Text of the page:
One of the greatest debates about this issue isn’t whether or not God has a place in sports, but if He interferes with them. Does one person’s spiritual belief give him or her an advantage over an atheist? Or an agnostic? Does IWU hold an advantage on the field over non-Christian schools?

Not if you ask Tebow, or many other Christian athletes.

While there are bound to be exceptions, the overwhelming concept is not that God helps someone be a better player, but that He gives them something extra to play for. It’s more about the motivation than anything else.

The same goes for most of the people I’ve talked to on the subject. Believing in a higher power merely provides a higher purpose for playing a game, whether that means being a witness or just using one’s talents for God through athletics.

It would be almost crazy to think the Creator of the universe watches “Monday Night Football”and benevolently or vengefully determines which way the ball bounces (depending on which team you cheer for). If that were the case, teams would scout talent based on spirituality rather than, well … talent. Sports just aren’t interesting in a world like that.

Some athletes use family to motivate them to perform well, some do it for the money, the fame, a sense of accomplishment, or simply because it’s what they’re good at. Some do it because they believe it’s for a higher calling. I believe it doesn’t matter what you use to motivate yourself for a game, as long as it works for you. Whether God is a part of that or not shouldn’t bother anyone. In other words, Tebow will continue Tebowing, but he’ll just call it prayer.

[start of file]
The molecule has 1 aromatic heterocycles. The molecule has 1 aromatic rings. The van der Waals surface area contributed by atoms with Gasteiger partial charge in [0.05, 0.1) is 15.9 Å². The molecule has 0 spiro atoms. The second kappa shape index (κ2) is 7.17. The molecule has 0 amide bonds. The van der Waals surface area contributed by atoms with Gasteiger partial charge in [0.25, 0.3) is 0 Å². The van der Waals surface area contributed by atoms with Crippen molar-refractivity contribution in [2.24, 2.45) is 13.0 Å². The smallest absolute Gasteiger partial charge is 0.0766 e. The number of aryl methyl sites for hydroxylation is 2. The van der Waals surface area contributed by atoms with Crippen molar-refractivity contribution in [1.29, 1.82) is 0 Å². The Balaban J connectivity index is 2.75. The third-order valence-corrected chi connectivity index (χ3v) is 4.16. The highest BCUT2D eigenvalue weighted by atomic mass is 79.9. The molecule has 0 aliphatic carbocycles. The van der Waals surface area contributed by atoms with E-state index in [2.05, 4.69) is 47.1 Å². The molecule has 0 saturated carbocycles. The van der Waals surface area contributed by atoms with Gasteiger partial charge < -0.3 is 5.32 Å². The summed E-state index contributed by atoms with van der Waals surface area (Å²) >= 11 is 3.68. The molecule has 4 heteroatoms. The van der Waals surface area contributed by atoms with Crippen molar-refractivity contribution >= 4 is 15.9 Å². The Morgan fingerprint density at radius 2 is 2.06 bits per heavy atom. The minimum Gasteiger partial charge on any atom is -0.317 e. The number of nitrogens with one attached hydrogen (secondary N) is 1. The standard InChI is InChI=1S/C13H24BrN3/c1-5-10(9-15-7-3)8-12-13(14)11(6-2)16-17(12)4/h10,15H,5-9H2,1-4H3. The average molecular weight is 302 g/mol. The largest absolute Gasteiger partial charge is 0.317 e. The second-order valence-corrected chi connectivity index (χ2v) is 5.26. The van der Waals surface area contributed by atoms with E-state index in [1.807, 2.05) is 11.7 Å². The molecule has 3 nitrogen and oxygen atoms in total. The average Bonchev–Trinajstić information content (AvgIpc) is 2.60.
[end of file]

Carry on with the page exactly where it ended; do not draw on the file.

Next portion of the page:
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IWU basketball: A tale of two seasons

When students at Indiana Wesleyan University left for Christmas break, both of the Wildcat basketball teams were nearly on top of the world.

The men were 9-2, coming off two straight weeks of being atop the NAIA coaches’ poll. The women were 11-0 with a firm grasp on the top spot in NAIA D-II.

But since Dec. 14, the two programs have been going in completely different directions.

The Wildcat men’s team has struggled at the free throw line and in the win column, losing six of its last 10 games, falling out of glory to a 13-8 record. In this streak the team has shot 60 percent from the charity stripe.

“Thank God for free throws,” an opposing player said after one of IWU’s recent close losses.